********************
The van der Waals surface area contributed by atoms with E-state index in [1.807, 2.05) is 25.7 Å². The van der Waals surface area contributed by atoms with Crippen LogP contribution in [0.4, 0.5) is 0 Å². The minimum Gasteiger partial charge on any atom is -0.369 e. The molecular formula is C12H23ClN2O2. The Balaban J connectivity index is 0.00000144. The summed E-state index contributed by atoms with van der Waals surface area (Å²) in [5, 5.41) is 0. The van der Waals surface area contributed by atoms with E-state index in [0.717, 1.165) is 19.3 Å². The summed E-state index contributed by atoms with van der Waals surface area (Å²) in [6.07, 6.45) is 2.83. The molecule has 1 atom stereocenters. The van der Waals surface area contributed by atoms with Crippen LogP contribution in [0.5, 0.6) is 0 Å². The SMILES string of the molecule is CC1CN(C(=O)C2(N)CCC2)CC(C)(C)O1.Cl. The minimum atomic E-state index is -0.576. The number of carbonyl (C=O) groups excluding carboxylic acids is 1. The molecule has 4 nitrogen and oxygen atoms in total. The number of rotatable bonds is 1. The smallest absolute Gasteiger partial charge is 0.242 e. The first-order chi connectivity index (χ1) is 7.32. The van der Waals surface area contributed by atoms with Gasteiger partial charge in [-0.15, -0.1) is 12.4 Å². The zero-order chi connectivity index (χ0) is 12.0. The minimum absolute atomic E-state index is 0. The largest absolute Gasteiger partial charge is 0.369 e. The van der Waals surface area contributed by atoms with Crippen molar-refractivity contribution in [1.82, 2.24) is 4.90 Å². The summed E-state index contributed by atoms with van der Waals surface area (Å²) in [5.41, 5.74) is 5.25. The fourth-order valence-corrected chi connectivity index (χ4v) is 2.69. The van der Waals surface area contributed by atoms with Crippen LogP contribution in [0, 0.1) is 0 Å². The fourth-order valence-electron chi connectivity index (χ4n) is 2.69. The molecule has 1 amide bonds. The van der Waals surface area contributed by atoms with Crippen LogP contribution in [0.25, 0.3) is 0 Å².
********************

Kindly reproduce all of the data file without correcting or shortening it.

The van der Waals surface area contributed by atoms with E-state index in [1.807, 2.05) is 25.7 Å². The van der Waals surface area contributed by atoms with Crippen LogP contribution in [0.4, 0.5) is 0 Å². The minimum Gasteiger partial charge on any atom is -0.369 e. The molecular formula is C12H23ClN2O2. The Balaban J connectivity index is 0.00000144. The summed E-state index contributed by atoms with van der Waals surface area (Å²) in [5, 5.41) is 0. The van der Waals surface area contributed by atoms with E-state index in [0.717, 1.165) is 19.3 Å². The summed E-state index contributed by atoms with van der Waals surface area (Å²) in [6.07, 6.45) is 2.83. The molecule has 1 atom stereocenters. The van der Waals surface area contributed by atoms with Crippen LogP contribution in [0.5, 0.6) is 0 Å². The SMILES string of the molecule is CC1CN(C(=O)C2(N)CCC2)CC(C)(C)O1.Cl. The minimum atomic E-state index is -0.576. The number of carbonyl (C=O) groups excluding carboxylic acids is 1. The molecule has 4 nitrogen and oxygen atoms in total. The number of rotatable bonds is 1. The smallest absolute Gasteiger partial charge is 0.242 e. The first-order chi connectivity index (χ1) is 7.32. The van der Waals surface area contributed by atoms with Gasteiger partial charge in [-0.15, -0.1) is 12.4 Å². The zero-order chi connectivity index (χ0) is 12.0. The minimum absolute atomic E-state index is 0. The largest absolute Gasteiger partial charge is 0.369 e. The van der Waals surface area contributed by atoms with Crippen molar-refractivity contribution in [1.82, 2.24) is 4.90 Å². The summed E-state index contributed by atoms with van der Waals surface area (Å²) in [5.41, 5.74) is 5.25. The fourth-order valence-corrected chi connectivity index (χ4v) is 2.69. The van der Waals surface area contributed by atoms with Crippen LogP contribution in [0, 0.1) is 0 Å². The fourth-order valence-electron chi connectivity index (χ4n) is 2.69. The molecule has 1 amide bonds. The van der Waals surface area contributed by atoms with Crippen LogP contribution in [0.25, 0.3) is 0 Å².